Let’s face it; we all have different opinions on what “normal” life is like. Get to meet a new friend and suddenly you’re watching different family traditions, seeing a different way to do dishes, looking at life through a different filter.
Rarely, however, is everyone’s definition of “normal” challenged at the same time. Yet that’s exactly what’s happening around the globe. First one country, then the next; first one state, then the next; first one town, then yours. Like a wave that sweeps in at high tide, we can see it coming, yet want one more day at the beach (for some, literally) before we change our “normal.”
For me, that’s already happened. The change, that is. It began the week of March 8th with daily updates and changes to behavior here in New York State. Our college extended Spring Break by a week in order to give everyone time to let the dust settle.
Yet the dust swirled into a tempest in those two weeks and, while classes are not cancelled, we’ve all gone online. Took me the better part of a week to rewrite my curriculum (I’m teaching Freshmen Comp II this semester) and get it uploaded to Blackboard, our school’s online classroom. I’ve dropped some assignments in favor of others, kept all the Big Papers, and figured out a way to do peer review. I think.
What I’ve kept in mind is something that was passed along when the decision was made that we wouldn’t meet face-to-face with our students for the rest of the semester: don’t worry about creating masterful, engaging, online lessons. You don’t have the training, you don’t have the expertise, you don’t have the time. This is triage learning. What are the essentials? Stick to those and everyone will get through this.
And that’s a good way of looking at the new “normal,” too. This isn’t permanent. It happened fast and humans are notorious for preferring the status quo even to their own detriment. We’ve been forced into a change (I don’t always agree with Governor Cuomo, but I gotta admit, he’s doing a great job right now). Change is hard (I did my Master’s thesis on Change Theory – yeah, hard is too mild a word). But it’s triage. It’s determining what is most important Right Now and leaving the rest to figure out tomorrow. Or next week. Or next month.
|My current workspace. You can't see my computer in this pic|
(It's in the other half of the room) but can you tell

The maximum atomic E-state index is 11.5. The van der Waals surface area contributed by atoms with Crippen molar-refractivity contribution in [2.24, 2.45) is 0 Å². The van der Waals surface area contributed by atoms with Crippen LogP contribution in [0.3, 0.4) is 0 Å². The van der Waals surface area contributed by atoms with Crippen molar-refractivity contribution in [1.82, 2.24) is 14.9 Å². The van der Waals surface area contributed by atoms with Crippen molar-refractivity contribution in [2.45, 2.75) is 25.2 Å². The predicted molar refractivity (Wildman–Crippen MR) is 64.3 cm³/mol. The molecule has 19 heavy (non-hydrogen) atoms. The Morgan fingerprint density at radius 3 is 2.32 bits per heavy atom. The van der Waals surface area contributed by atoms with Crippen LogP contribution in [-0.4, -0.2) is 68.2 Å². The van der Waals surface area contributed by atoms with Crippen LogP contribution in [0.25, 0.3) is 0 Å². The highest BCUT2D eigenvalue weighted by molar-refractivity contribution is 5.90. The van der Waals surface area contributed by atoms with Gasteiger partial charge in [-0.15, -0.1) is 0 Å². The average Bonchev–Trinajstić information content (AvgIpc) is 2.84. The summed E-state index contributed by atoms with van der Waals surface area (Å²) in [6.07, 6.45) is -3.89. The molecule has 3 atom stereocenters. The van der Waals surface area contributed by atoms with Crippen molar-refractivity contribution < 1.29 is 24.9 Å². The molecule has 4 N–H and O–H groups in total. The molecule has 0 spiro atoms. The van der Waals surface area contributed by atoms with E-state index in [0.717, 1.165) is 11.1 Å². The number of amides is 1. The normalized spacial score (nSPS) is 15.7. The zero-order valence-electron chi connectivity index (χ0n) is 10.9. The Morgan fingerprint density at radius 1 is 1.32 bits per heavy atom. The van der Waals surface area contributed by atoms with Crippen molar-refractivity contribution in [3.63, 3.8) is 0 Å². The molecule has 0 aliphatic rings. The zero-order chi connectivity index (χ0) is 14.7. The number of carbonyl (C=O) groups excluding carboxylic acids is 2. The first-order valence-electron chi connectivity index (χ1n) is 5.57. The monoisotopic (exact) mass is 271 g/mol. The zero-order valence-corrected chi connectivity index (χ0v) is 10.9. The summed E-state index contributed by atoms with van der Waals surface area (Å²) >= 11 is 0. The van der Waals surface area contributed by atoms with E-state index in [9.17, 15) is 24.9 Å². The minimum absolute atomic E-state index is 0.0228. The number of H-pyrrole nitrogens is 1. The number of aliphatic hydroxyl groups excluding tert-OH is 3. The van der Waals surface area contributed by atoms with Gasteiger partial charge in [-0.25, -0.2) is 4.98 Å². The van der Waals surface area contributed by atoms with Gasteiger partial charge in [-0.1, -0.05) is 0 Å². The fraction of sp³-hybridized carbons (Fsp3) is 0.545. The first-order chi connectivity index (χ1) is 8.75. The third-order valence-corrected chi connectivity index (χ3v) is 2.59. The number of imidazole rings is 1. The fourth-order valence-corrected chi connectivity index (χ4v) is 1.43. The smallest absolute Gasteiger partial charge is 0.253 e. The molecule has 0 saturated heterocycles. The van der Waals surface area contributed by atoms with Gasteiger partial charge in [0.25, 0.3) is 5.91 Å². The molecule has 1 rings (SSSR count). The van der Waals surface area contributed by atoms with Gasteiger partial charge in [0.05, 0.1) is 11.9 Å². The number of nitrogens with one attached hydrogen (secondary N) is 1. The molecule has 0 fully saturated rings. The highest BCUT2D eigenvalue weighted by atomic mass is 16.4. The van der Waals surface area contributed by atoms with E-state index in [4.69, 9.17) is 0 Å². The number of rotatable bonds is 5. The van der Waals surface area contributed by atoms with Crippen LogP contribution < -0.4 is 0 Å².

this space belongs to a writer?
I was thrilled that I was selected as a Writer in Residence at Storyknife this summer. I’m still thrilled, even if I end up not being able to go (they’ve closed for the April residencies – those writers will have those same slots for April 2021). I’m not canceling my travel plans yet (what did I say about humans preferring the status quo?) but I’m aware that not going is definitely a possibility. There’s always my front porch.
My cruise-employed daughter has been home for over a half a year, and has now decided not to take a new cruise contract (yay!), but has gotten her own place and moved out this past weekend. My son does maintenance and grounds work at a local church and, as of last Friday, still had a job (we’ll see what this week brings). My husband, always a freelancer, has had to cancel all his painting parties and art shows, but is still painting. He’s had a bit harder time of getting his college classes online – part of his courses involve public speaking, so he needs to deal with videos.
So, my new normal takes the word out of the quotations and into reality. I’m mostly retired from teaching (only have the one aforementioned course), so my routine hasn’t been disrupted a whole lot. With my husband no longer going out to teach his classes (he teaches four), he’s around a lot more so we’re figuring out how to do the tasks we want to do (I’m still writing, btw!) without getting in each other’s way.
Some people write up strict schedules and use those to plan and guide their day. Others create day-by-day meal plans and follow them almost religiously. Since I teach, I’m used to creating lesson plans that I stick to (Mostly. One always must take into account the Teachable Moment).
|The workspace of an artist.|
If you like his work, check out Steve Duprey or DupreyArt
Except, at home my hubby and I are more free-wheelers. Always have been and we’ve decided that’s still a part of our normal that isn’t changing. I write when I want, he paints when he wants. We have separate work spaces in the house and that allows room for our individual creativity. We eat when we’re hungry, skip meals when we’re not and we manage just fine.
Yet normal is changing even for us. With my daughter gone and just the two of us in the house again, that’s one adjustment. Being over 60 (not by much, thank you very much CDC – I am NOT elderly!) means grocery shopping during “senior hours” – that’s another shift. Not being able to see my Dad or my brother (they’re both in assisted living) is a harder change, but that’s why we invented the phone.
As the saying goes, life goes on….until it doesn’t. And until it doesn’t, change is a part of life (if you noticed, one of the changes I’ve mentioned would’ve happened with or without the virus. Daughters have a tendency to grow up and leave the house).
So curl up with a good book, a good movie, or a good view. Accept the changes, make them the new normal, and, if you’re lucky (like I am – I understand that retirees have the easier part of this), just keep swimming!
Stay and play safe,
P.S. If you haven’t taken a look at the Authors Give Back sale at Smashwords, be sure to take a peek. ALL my titles are 60% off from now until April 20th. And yes, that makes about a half dozen or so FREE!
Updated to fix typos. Thanks, Kim W.!
Updated to fix typos. Thanks, Kim W.!